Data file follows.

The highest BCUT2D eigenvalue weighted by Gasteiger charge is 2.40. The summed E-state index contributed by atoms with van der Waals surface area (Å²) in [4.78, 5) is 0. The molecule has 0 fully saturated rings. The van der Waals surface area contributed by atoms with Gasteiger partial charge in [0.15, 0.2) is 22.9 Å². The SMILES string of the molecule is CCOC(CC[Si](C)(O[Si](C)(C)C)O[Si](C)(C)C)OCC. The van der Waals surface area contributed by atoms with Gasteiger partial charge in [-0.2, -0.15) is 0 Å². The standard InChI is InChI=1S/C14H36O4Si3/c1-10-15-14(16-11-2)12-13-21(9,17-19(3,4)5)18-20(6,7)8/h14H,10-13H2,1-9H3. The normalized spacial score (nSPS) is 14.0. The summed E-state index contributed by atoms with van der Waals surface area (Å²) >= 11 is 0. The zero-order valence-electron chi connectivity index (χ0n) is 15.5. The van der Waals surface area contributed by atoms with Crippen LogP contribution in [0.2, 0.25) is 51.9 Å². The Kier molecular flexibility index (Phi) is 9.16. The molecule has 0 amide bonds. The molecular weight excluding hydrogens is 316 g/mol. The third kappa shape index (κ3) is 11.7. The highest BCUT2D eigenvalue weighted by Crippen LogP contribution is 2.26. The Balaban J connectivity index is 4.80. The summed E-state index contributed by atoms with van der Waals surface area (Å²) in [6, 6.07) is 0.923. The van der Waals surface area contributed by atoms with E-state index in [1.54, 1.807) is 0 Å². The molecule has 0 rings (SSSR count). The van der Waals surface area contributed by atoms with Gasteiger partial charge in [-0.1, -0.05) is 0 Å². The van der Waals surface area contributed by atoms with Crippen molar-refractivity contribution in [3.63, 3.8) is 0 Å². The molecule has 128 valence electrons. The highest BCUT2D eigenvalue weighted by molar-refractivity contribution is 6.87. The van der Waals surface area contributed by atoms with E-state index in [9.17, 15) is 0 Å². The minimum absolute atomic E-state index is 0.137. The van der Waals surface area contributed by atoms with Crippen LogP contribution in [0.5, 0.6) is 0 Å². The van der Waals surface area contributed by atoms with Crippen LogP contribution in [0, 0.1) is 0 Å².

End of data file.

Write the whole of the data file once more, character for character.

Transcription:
The highest BCUT2D eigenvalue weighted by Gasteiger charge is 2.40. The summed E-state index contributed by atoms with van der Waals surface area (Å²) in [4.78, 5) is 0. The molecule has 0 fully saturated rings. The van der Waals surface area contributed by atoms with Gasteiger partial charge in [0.15, 0.2) is 22.9 Å². The SMILES string of the molecule is CCOC(CC[Si](C)(O[Si](C)(C)C)O[Si](C)(C)C)OCC. The van der Waals surface area contributed by atoms with Gasteiger partial charge in [-0.2, -0.15) is 0 Å². The standard InChI is InChI=1S/C14H36O4Si3/c1-10-15-14(16-11-2)12-13-21(9,17-19(3,4)5)18-20(6,7)8/h14H,10-13H2,1-9H3. The normalized spacial score (nSPS) is 14.0. The summed E-state index contributed by atoms with van der Waals surface area (Å²) >= 11 is 0. The zero-order valence-electron chi connectivity index (χ0n) is 15.5. The van der Waals surface area contributed by atoms with Crippen LogP contribution in [0.2, 0.25) is 51.9 Å². The Kier molecular flexibility index (Phi) is 9.16. The molecule has 0 amide bonds. The molecular weight excluding hydrogens is 316 g/mol. The third kappa shape index (κ3) is 11.7. The highest BCUT2D eigenvalue weighted by Crippen LogP contribution is 2.26. The Balaban J connectivity index is 4.80. The summed E-state index contributed by atoms with van der Waals surface area (Å²) in [6, 6.07) is 0.923. The van der Waals surface area contributed by atoms with E-state index in [1.54, 1.807) is 0 Å². The molecule has 0 rings (SSSR count). The van der Waals surface area contributed by atoms with Gasteiger partial charge in [-0.1, -0.05) is 0 Å². The van der Waals surface area contributed by atoms with Crippen molar-refractivity contribution in [3.63, 3.8) is 0 Å². The molecule has 128 valence electrons. The highest BCUT2D eigenvalue weighted by molar-refractivity contribution is 6.87. The van der Waals surface area contributed by atoms with E-state index in [9.17, 15) is 0 Å². The minimum absolute atomic E-state index is 0.137. The van der Waals surface area contributed by atoms with Crippen LogP contribution in [0.5, 0.6) is 0 Å². The van der Waals surface area contributed by atoms with Crippen LogP contribution in [0, 0.1) is 0 Å².